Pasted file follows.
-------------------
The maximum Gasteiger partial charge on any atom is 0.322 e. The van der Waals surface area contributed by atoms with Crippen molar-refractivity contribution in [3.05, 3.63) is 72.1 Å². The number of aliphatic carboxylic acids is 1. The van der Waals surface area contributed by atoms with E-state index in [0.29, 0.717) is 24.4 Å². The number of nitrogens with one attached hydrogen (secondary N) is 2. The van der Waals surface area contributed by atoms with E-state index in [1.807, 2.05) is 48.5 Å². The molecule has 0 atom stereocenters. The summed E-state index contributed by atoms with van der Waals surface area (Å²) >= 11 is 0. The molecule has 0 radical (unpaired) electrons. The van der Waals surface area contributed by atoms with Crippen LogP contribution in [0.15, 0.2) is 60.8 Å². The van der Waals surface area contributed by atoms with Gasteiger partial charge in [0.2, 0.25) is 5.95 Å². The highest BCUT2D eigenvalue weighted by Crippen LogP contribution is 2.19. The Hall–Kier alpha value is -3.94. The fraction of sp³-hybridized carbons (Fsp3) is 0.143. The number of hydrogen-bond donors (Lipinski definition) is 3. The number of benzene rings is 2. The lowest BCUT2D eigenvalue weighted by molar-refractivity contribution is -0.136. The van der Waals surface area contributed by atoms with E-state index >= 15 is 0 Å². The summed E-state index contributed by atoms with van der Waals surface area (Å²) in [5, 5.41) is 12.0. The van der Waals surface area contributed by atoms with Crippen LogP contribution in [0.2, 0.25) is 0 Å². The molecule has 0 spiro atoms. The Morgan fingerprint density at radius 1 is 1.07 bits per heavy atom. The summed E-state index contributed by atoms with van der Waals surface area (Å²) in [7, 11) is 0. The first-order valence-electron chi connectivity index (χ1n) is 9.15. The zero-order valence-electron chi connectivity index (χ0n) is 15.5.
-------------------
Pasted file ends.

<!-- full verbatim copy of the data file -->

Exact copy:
The maximum Gasteiger partial charge on any atom is 0.322 e. The van der Waals surface area contributed by atoms with Crippen molar-refractivity contribution in [3.05, 3.63) is 72.1 Å². The number of aliphatic carboxylic acids is 1. The van der Waals surface area contributed by atoms with E-state index in [0.29, 0.717) is 24.4 Å². The number of nitrogens with one attached hydrogen (secondary N) is 2. The van der Waals surface area contributed by atoms with E-state index in [1.807, 2.05) is 48.5 Å². The molecule has 0 atom stereocenters. The summed E-state index contributed by atoms with van der Waals surface area (Å²) >= 11 is 0. The molecule has 0 radical (unpaired) electrons. The van der Waals surface area contributed by atoms with Crippen LogP contribution in [0.15, 0.2) is 60.8 Å². The van der Waals surface area contributed by atoms with Gasteiger partial charge in [0.2, 0.25) is 5.95 Å². The highest BCUT2D eigenvalue weighted by Crippen LogP contribution is 2.19. The Hall–Kier alpha value is -3.94. The fraction of sp³-hybridized carbons (Fsp3) is 0.143. The number of hydrogen-bond donors (Lipinski definition) is 3. The number of benzene rings is 2. The lowest BCUT2D eigenvalue weighted by molar-refractivity contribution is -0.136. The van der Waals surface area contributed by atoms with E-state index >= 15 is 0 Å². The summed E-state index contributed by atoms with van der Waals surface area (Å²) in [5, 5.41) is 12.0. The van der Waals surface area contributed by atoms with Crippen LogP contribution in [0.2, 0.25) is 0 Å². The molecule has 0 spiro atoms. The Morgan fingerprint density at radius 1 is 1.07 bits per heavy atom. The summed E-state index contributed by atoms with van der Waals surface area (Å²) in [7, 11) is 0. The first-order valence-electron chi connectivity index (χ1n) is 9.15. The zero-order valence-electron chi connectivity index (χ0n) is 15.5.